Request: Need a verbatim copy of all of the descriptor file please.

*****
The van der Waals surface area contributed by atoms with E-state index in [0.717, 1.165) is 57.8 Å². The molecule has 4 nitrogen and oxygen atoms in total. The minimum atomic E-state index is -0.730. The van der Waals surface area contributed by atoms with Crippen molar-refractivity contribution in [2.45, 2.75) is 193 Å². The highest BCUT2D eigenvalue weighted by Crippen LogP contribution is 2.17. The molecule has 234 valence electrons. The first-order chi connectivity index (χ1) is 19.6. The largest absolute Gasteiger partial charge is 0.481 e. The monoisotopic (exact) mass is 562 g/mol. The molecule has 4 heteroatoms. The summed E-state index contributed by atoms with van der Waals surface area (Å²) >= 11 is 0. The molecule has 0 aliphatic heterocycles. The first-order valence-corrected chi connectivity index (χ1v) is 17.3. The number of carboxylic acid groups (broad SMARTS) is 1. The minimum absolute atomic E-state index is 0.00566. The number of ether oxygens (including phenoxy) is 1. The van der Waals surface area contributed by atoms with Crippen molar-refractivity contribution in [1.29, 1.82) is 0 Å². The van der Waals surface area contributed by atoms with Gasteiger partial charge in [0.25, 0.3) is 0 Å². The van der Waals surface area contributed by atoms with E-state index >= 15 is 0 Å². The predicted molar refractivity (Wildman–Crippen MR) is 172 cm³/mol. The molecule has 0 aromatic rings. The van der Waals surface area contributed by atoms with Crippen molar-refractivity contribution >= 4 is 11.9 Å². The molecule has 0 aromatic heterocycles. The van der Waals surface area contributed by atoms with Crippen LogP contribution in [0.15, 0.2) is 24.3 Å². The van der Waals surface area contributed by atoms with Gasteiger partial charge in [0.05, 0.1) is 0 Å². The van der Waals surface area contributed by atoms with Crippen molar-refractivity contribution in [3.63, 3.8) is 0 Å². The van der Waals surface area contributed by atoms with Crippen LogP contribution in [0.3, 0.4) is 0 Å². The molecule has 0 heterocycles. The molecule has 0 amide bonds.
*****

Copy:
The van der Waals surface area contributed by atoms with E-state index in [0.717, 1.165) is 57.8 Å². The molecule has 4 nitrogen and oxygen atoms in total. The minimum atomic E-state index is -0.730. The van der Waals surface area contributed by atoms with Crippen molar-refractivity contribution in [2.45, 2.75) is 193 Å². The highest BCUT2D eigenvalue weighted by Crippen LogP contribution is 2.17. The molecule has 234 valence electrons. The first-order chi connectivity index (χ1) is 19.6. The largest absolute Gasteiger partial charge is 0.481 e. The monoisotopic (exact) mass is 562 g/mol. The molecule has 4 heteroatoms. The summed E-state index contributed by atoms with van der Waals surface area (Å²) >= 11 is 0. The molecule has 0 aliphatic heterocycles. The first-order valence-corrected chi connectivity index (χ1v) is 17.3. The number of carboxylic acid groups (broad SMARTS) is 1. The minimum absolute atomic E-state index is 0.00566. The number of ether oxygens (including phenoxy) is 1. The van der Waals surface area contributed by atoms with Crippen molar-refractivity contribution in [1.29, 1.82) is 0 Å². The van der Waals surface area contributed by atoms with Gasteiger partial charge in [0.25, 0.3) is 0 Å². The van der Waals surface area contributed by atoms with E-state index >= 15 is 0 Å². The predicted molar refractivity (Wildman–Crippen MR) is 172 cm³/mol. The molecule has 0 aromatic rings. The van der Waals surface area contributed by atoms with Crippen molar-refractivity contribution >= 4 is 11.9 Å². The molecule has 0 aromatic heterocycles. The van der Waals surface area contributed by atoms with Crippen LogP contribution in [0.15, 0.2) is 24.3 Å². The van der Waals surface area contributed by atoms with Gasteiger partial charge in [0.05, 0.1) is 0 Å². The van der Waals surface area contributed by atoms with Crippen molar-refractivity contribution in [3.63, 3.8) is 0 Å². The van der Waals surface area contributed by atoms with Crippen LogP contribution in [0.3, 0.4) is 0 Å². The molecule has 0 heterocycles. The molecule has 0 amide bonds.